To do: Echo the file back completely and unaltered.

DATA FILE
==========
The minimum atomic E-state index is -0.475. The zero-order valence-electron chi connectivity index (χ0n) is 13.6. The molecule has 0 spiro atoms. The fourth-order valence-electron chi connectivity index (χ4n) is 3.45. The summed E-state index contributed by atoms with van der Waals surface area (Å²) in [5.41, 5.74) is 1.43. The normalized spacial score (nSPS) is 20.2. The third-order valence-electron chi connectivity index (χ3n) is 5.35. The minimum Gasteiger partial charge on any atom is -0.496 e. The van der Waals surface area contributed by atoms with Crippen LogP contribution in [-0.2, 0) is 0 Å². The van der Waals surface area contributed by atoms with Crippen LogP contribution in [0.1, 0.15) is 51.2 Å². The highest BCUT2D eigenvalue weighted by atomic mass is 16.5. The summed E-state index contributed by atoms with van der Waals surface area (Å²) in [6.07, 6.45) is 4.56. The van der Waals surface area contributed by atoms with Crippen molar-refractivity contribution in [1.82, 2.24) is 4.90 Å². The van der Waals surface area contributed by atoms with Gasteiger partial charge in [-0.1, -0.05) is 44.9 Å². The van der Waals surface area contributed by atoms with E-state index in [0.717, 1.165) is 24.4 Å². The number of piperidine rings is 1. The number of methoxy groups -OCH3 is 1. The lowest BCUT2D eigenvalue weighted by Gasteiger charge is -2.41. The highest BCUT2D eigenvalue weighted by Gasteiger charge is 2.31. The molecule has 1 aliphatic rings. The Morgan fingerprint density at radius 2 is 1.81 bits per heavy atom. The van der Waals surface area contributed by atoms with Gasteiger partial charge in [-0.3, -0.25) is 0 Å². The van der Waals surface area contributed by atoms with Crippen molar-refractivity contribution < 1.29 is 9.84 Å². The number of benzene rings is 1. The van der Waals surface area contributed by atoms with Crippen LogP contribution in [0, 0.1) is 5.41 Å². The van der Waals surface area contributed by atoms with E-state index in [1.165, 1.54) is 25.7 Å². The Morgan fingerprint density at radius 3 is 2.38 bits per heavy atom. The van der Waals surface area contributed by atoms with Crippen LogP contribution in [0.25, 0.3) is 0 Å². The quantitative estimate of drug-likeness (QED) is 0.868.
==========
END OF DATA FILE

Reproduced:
The minimum atomic E-state index is -0.475. The zero-order valence-electron chi connectivity index (χ0n) is 13.6. The molecule has 0 spiro atoms. The fourth-order valence-electron chi connectivity index (χ4n) is 3.45. The summed E-state index contributed by atoms with van der Waals surface area (Å²) in [5.41, 5.74) is 1.43. The normalized spacial score (nSPS) is 20.2. The third-order valence-electron chi connectivity index (χ3n) is 5.35. The minimum Gasteiger partial charge on any atom is -0.496 e. The van der Waals surface area contributed by atoms with Crippen LogP contribution in [-0.2, 0) is 0 Å². The van der Waals surface area contributed by atoms with Crippen LogP contribution in [0.1, 0.15) is 51.2 Å². The highest BCUT2D eigenvalue weighted by atomic mass is 16.5. The summed E-state index contributed by atoms with van der Waals surface area (Å²) in [6.07, 6.45) is 4.56. The van der Waals surface area contributed by atoms with Crippen molar-refractivity contribution in [1.82, 2.24) is 4.90 Å². The van der Waals surface area contributed by atoms with Gasteiger partial charge in [-0.1, -0.05) is 44.9 Å². The van der Waals surface area contributed by atoms with E-state index in [0.717, 1.165) is 24.4 Å². The number of piperidine rings is 1. The number of methoxy groups -OCH3 is 1. The lowest BCUT2D eigenvalue weighted by Gasteiger charge is -2.41. The highest BCUT2D eigenvalue weighted by Gasteiger charge is 2.31. The molecule has 1 aliphatic rings. The Morgan fingerprint density at radius 2 is 1.81 bits per heavy atom. The van der Waals surface area contributed by atoms with Gasteiger partial charge in [-0.3, -0.25) is 0 Å². The van der Waals surface area contributed by atoms with Crippen molar-refractivity contribution < 1.29 is 9.84 Å². The number of benzene rings is 1. The van der Waals surface area contributed by atoms with Crippen LogP contribution in [0, 0.1) is 5.41 Å². The van der Waals surface area contributed by atoms with E-state index in [1.165, 1.54) is 25.7 Å². The Morgan fingerprint density at radius 3 is 2.38 bits per heavy atom. The van der Waals surface area contributed by atoms with Crippen LogP contribution in [0.25, 0.3) is 0 Å². The quantitative estimate of drug-likeness (QED) is 0.868.